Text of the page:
Teachers talk about essay structure and how parents can help, even if they're not familiar with the topic of the essay.
At a glance
- Determine 'what is the question asking?'
- Essays follow a specific formula.
- Introduction – state your response to the question and mention the points to be made in the body of the essay.
- Body – expand on the points introduced in the introduction. Don't introduce new thoughts at this stage.
- Conclusion – summarise the points discussed in the body.
- One idea per paragraph.
- Proofreading your child's essays helps them and lets you stay in touch with what they're doing at school.
Writing essays is a skill many of us have forgotten. Here are some reminders to help you and your child.
There are some really practical ways which a parent can help their child – it doesn't matter if they don't know the content themselves.
If they are writing essays, essays can be very overwhelming for students.
Parents can help children with their essay writing by organising their thoughts. To start with they need to discuss with their child, "What is the question and what is the question really asking?"
They need to carefully look at the questions they're being asked. The question should always have a key term – it's usually the first word of the question, it may be later, and they are things like explain, discuss, outline, analyze, identify.
Have a conversation around that and really nut out the key points and jot those key points down.
In each examination the verbs actually ask a really specific thing.
For example, if they're asking you to evaluate, what they're really doing is asking you to make a judgement about something.
If on the other hand they're asking you to just name and define something, they're asking you to name it and explain what that thing is about.
But they are different things, so a student really needs to understand what the verb of the question is asking for them to do it and be successful at responding to that.
Circle the important words in the question and make sure you focus on what they're asking you to do, not what you want to do.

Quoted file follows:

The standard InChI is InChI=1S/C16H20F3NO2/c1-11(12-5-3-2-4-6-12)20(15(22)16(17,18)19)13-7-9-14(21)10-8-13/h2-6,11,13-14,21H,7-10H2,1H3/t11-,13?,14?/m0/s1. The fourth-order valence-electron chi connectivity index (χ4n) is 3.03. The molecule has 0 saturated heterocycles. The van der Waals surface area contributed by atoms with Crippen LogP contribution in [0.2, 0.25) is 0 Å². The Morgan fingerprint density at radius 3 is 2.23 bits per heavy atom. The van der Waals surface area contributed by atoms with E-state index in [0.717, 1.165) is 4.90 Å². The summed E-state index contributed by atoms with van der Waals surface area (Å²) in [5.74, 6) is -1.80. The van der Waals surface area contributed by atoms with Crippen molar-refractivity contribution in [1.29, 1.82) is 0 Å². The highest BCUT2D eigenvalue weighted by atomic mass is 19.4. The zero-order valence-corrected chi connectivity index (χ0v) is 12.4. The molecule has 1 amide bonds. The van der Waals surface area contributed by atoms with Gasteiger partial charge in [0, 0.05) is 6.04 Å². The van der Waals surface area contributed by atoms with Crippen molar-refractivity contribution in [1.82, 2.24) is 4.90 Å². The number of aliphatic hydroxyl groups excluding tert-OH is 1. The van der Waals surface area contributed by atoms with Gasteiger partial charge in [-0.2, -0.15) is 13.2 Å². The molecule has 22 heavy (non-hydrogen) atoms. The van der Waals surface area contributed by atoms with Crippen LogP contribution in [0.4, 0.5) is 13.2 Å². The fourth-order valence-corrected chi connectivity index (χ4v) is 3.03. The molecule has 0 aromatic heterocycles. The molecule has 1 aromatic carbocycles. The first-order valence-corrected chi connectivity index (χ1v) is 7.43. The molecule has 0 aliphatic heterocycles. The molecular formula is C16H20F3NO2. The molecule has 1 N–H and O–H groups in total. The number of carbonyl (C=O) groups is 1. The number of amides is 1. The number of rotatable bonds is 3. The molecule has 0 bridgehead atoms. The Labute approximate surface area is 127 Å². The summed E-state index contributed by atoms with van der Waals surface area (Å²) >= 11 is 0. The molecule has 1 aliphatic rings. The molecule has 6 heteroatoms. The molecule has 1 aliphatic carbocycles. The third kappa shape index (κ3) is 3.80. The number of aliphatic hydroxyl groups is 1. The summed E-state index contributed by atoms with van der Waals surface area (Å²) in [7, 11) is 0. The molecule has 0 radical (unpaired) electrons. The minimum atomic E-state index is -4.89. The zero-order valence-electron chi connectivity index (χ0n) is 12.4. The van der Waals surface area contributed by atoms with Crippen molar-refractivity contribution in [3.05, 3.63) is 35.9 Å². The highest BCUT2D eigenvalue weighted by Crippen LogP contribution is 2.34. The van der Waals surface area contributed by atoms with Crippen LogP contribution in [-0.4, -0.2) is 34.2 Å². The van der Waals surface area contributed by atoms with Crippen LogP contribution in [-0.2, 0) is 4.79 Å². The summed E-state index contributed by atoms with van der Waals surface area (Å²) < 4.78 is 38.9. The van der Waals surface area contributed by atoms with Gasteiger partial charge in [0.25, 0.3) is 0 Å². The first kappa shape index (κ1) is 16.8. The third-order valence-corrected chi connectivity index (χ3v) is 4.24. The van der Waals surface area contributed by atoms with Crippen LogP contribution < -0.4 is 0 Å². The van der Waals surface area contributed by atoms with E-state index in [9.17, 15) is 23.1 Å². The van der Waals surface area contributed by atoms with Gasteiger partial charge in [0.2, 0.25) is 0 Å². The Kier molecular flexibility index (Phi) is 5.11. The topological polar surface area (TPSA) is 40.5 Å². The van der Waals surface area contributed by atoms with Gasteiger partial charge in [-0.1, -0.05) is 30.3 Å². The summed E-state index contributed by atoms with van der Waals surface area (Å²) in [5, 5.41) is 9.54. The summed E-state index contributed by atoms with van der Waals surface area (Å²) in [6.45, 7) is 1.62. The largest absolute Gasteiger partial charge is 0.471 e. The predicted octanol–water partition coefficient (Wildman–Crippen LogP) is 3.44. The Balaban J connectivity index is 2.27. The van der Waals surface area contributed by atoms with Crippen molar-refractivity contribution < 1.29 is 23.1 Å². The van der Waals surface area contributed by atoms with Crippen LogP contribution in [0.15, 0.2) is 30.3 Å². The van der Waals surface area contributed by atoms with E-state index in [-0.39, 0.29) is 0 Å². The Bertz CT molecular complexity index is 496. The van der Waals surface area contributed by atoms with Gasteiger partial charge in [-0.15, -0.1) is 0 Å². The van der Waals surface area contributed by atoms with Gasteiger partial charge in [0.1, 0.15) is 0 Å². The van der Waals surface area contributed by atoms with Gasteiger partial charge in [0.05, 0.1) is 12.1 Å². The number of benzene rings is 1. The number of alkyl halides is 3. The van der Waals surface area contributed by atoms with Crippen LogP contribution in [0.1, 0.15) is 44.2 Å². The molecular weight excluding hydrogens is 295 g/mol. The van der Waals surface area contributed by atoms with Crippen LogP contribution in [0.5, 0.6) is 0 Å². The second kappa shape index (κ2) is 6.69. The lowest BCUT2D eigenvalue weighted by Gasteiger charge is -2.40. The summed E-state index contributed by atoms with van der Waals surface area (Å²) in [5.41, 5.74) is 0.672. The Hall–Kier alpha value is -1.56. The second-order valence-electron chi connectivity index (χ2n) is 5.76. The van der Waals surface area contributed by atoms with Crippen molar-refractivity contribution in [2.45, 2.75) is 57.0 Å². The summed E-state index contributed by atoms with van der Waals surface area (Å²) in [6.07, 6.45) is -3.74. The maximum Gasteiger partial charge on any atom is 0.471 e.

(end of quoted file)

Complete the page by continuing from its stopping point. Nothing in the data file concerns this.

Essays follow a very specific formula.
Practise your essay structure, so that you're following the introduction, body and conclusion.
They start with an introduction that introduces everything that's going to be discussed in the essay that will follow.
Really make sure you're addressing "What is the question asking?" and put forward your response to it.
And just in very key, short sentences, the points that you're going to be discussing in your essay to support your answer.
Those key points form your introduction and each point starts a paragraph.
Topic sentences which introduce what each paragraph is going to be about.
In each paragraph you need to expand on that point, to elaborate and explain – and draw upon the text or the sources – why it is that you are putting forward this point of view or this argument.
Knowing your language features – so metaphor, simile, personification.
You have an example from your text, and then you explain the effect of using that language feature because authors don't use language features just to pad, they use it to have an effect on the audience, so it's important that the students understand that and it's got to relate back to that question.
Every idea is a new paragraph so that they don't end up with gi-normous paragraphs. One idea one paragraph. Students should be learning that from primary school.
Then your conclusion needs to sum it all up, but you never include any new information because that shows you haven't planned.
So the introduction introduces all the points of an essay, and then each point is expanded on in the subsequent paragraphs and then all of those points are rounded up and brought together in the conclusion.
We say, essay writing:
- Introduction – say what you're going to say.
- Body – say it.
- Conclusion – say what you've said.
One thing that parents can do to help their children in high school is to proofread their homework.
By proofreading you'll not only help your child, and offer a sense of support, that can help them feel more confident with the work that they're then submitting, but it can really help inform the parent about where their child is at.
You get to learn more about their life in high school, as well as where they're at academically and ways that you can help them.
There are more videos, articles and glossaries to help your child with writing at www.schoolatoz.com.au
Below is a pdf link to personal statements and application essays representing strong efforts by students applying for both undergraduate and graduate opportunities. These ten essays have one thing in common: They were all written by students under the constraint of the essay being 1-2 pages due to the target program’s explicit instructions. In such circumstances, writers must attend carefully to the essay prompt (sometimes as simple as “Write a one-page summary of your reasons for wanting to pursue graduate study”) and recognize that evaluators tend to judge these essays on the same fundamental principles, as follows:
- First, you are typically expected to provide a window into your personal motivations, offer a summary of your field, your research, or your background, set some long-term goals, and note specific interest in the program to which you are applying.
- Second, you are expected to provide some personal detail and to communicate effectively and efficiently. Failure to do so can greatly limit your chances of acceptance.